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Our relationship with technology is more integrated into our daily lives than ever. In 2010, just over a third of American adults owned a smartphone; now the figure is more than 80 percent. But our comfort with technology -- and the private data it collects and shares -- may be changing. William Brangham talks to Charlie Warzel of the New York Times about its new series on digital tracking.
As the decade draws to a close, humans' relationship with technology is more dependent and more interwoven into our daily lives than ever. But our comfort with that technology and the private data it collects and shares about our lives may be changing.
That's especially true with smartphones, even as their growth has soared. Just over a third of American adults owned one in 2010. Now more than 80 percent do.
William Brangham is back with a look at a new investigative series about how far that data can be tracked and to what end.
Your smartphone is probably sending your precise location to companies right now. That's the first sentence in one of a series of investigative stories by The New York Times that reveals just how often our phones track our whereabouts and how many largely unknown companies capture all that data.
Here's just one of the remarkable examples in the series. One data set of 12 million cell phones across several major cities was leaked to The New York Times. These are all the smartphone hits around Central Park in New York City.
That one dot there is just one phone, and here are all the places that phone went within a certain period of time. Stitch those locations together, and you reveal a map of a person's daily life.
The Times series is called "One Nation Tracked," and it examines the serious implications for personal privacy, for free speech and for national security.
Charlie Warzel is one of the reporters on this series, and he joins me now.
This was such a revelatory piece of reporting. I think all of us know on some level that our privacy has been given up, but to see it in this kind of granular detail was pretty amazing.
And I do think, on some level, people assume that their phones, when they're using something like a Google Maps or something like that, that it does follow where they go. But you're reporting that there are so many other ways that our phones can track us.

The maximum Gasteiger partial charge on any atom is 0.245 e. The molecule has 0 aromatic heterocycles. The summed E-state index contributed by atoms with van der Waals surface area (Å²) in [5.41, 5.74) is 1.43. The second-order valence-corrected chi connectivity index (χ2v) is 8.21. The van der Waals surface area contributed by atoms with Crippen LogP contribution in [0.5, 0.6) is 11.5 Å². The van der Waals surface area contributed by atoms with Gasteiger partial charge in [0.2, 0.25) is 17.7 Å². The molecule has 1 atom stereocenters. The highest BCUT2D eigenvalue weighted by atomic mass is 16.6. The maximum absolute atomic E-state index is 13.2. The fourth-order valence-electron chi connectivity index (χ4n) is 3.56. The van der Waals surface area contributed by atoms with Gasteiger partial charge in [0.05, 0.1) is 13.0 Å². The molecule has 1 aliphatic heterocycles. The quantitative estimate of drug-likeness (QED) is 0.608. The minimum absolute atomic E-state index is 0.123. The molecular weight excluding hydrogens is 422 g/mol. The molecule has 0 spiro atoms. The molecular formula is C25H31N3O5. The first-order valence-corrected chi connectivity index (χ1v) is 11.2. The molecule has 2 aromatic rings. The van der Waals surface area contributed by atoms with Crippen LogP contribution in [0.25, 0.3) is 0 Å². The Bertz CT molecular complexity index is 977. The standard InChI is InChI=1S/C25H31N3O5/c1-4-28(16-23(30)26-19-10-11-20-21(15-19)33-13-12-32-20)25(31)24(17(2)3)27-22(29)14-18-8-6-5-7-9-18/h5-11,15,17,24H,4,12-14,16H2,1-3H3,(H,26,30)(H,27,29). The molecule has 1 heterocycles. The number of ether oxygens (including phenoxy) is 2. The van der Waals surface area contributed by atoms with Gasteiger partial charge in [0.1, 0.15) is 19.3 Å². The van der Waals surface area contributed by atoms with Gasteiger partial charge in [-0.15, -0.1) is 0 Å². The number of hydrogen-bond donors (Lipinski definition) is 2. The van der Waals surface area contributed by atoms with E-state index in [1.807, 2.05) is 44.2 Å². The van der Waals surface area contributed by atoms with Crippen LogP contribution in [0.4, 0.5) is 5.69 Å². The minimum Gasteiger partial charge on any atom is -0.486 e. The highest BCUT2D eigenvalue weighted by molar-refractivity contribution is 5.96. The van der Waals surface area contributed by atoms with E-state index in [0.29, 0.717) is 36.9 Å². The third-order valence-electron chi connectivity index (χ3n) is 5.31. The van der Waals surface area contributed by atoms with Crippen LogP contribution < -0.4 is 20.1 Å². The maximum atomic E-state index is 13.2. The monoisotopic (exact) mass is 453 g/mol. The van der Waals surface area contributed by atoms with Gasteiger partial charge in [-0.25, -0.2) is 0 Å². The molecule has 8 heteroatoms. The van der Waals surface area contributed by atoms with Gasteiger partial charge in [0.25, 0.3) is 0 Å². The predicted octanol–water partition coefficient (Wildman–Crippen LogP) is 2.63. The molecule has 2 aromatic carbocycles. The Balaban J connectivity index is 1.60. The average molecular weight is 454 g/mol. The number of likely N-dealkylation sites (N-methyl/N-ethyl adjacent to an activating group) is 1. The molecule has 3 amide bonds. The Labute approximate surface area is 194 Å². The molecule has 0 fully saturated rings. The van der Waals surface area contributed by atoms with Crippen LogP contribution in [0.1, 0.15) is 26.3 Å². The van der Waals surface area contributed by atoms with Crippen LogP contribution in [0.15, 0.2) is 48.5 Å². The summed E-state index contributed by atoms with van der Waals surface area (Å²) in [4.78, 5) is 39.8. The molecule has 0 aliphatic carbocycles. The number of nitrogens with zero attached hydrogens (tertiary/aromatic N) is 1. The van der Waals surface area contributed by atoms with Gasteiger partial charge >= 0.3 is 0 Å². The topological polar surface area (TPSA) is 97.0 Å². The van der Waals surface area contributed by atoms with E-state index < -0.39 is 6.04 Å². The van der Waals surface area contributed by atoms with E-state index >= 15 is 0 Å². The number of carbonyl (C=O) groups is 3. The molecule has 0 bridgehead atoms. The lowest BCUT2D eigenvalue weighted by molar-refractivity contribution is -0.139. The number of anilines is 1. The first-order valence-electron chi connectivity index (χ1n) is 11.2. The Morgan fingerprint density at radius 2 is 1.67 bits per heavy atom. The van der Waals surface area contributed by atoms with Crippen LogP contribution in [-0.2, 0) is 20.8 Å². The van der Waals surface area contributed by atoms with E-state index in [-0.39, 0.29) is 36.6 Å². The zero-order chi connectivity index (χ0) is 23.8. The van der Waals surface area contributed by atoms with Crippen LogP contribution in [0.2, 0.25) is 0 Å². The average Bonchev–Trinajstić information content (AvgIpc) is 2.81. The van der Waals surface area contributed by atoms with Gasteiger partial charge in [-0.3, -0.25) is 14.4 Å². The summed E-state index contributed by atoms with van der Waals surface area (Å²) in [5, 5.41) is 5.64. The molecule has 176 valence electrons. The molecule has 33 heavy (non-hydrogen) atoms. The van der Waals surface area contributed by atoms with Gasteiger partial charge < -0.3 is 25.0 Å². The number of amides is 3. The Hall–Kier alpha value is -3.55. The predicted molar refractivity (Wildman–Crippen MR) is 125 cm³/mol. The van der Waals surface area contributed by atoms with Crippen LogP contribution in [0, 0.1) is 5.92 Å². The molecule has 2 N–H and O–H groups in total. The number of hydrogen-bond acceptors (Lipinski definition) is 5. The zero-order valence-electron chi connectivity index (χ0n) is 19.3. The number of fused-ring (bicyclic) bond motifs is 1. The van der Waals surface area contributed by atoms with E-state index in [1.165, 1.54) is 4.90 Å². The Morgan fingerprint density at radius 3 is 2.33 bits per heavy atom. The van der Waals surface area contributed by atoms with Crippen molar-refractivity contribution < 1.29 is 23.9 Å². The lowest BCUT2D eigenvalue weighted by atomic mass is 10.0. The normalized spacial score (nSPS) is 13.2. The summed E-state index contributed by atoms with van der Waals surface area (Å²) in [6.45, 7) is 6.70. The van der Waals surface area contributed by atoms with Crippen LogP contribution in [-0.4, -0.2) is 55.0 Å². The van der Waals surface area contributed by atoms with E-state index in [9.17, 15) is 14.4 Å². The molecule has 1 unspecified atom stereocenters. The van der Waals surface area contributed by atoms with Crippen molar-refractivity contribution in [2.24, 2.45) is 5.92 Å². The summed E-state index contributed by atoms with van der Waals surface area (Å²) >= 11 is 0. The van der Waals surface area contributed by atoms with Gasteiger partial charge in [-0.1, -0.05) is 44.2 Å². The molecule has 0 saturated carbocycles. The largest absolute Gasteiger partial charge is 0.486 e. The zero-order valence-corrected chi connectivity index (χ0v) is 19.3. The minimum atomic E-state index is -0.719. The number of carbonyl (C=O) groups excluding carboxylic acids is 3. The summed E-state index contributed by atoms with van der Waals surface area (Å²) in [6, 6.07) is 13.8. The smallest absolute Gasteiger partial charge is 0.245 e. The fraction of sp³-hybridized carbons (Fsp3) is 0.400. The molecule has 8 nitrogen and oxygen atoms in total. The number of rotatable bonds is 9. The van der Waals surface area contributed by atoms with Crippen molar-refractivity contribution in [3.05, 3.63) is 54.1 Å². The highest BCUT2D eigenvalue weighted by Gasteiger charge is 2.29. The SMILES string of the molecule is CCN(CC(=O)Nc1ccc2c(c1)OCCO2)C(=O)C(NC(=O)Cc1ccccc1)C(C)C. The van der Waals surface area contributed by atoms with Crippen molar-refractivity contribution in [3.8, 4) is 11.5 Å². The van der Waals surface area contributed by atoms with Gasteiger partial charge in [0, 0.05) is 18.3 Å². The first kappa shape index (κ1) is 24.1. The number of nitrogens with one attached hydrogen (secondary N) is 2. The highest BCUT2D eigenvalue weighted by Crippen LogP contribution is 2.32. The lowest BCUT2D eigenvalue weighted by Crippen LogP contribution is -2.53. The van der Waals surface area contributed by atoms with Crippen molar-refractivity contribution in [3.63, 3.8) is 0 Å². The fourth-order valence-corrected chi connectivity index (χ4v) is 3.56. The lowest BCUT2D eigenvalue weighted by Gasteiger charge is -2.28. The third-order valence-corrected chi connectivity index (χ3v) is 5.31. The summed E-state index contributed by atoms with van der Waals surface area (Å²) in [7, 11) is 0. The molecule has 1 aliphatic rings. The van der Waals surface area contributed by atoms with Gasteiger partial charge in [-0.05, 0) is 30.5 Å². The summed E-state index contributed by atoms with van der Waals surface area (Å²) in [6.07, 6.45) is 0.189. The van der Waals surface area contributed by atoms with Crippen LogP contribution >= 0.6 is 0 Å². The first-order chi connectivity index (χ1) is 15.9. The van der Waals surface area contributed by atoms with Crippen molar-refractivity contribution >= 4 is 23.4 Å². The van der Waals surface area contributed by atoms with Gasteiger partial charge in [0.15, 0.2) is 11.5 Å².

That's exactly right.
There are certain services that collect location data that you consent to every day, and you're very aware of exactly what's happening and why it's happening.
Turn-by-turn directions, for example, you obviously need that GPS data, you need to share that location, and you're getting a service that's very helpful and handy in return.
But there are plenty of apps out there that collect this data for purposes where it's not quite clear you necessarily need them, and then they have secondary businesses that aren't fully disclosed. They may be buried in those long terms of service agreements.
But it's not exactly clear to the user. And, there, they have the secondary business of selling this location data to other third parties, so then repackage and sell it. And once that information is gone, it's gone for good. You can't get it back.
And those companies, these middlemen, so to speak, of location data, they can be, you know, big, trusted companies, or very small start-ups with security that we don't know and employees who, you know, it's not clear if they have the right permission structure or not to view your information.
And are there rules that govern this kind of monitoring?
I mean, I think it's one thing if some company has got this collected, but we would assume there is theoretically some rules about how quickly they have to purge it, what they can or can't do with it. What are the ground rules?
We kept hearing this one phrase, it's the Wild West, still.
The online advertising industry is still very young. It has grown exponentially over the course of this past decade. And it is such a complex system that people who work in it don't actually really understand how the whole thing works. They say, we understand what we do, and we know maybe where it goes, but we have no idea where the information goes after that.
So, that's a system by design. Like, this is a system that is made purposefully to be difficult to regulate, for consumers to understand, for even the participants in the system to understand. They will say that this location data, because it's technically anonymized, it doesn't contain a name or an address on it, but our investigation shows it's very easy to de-anonymize this data for most people.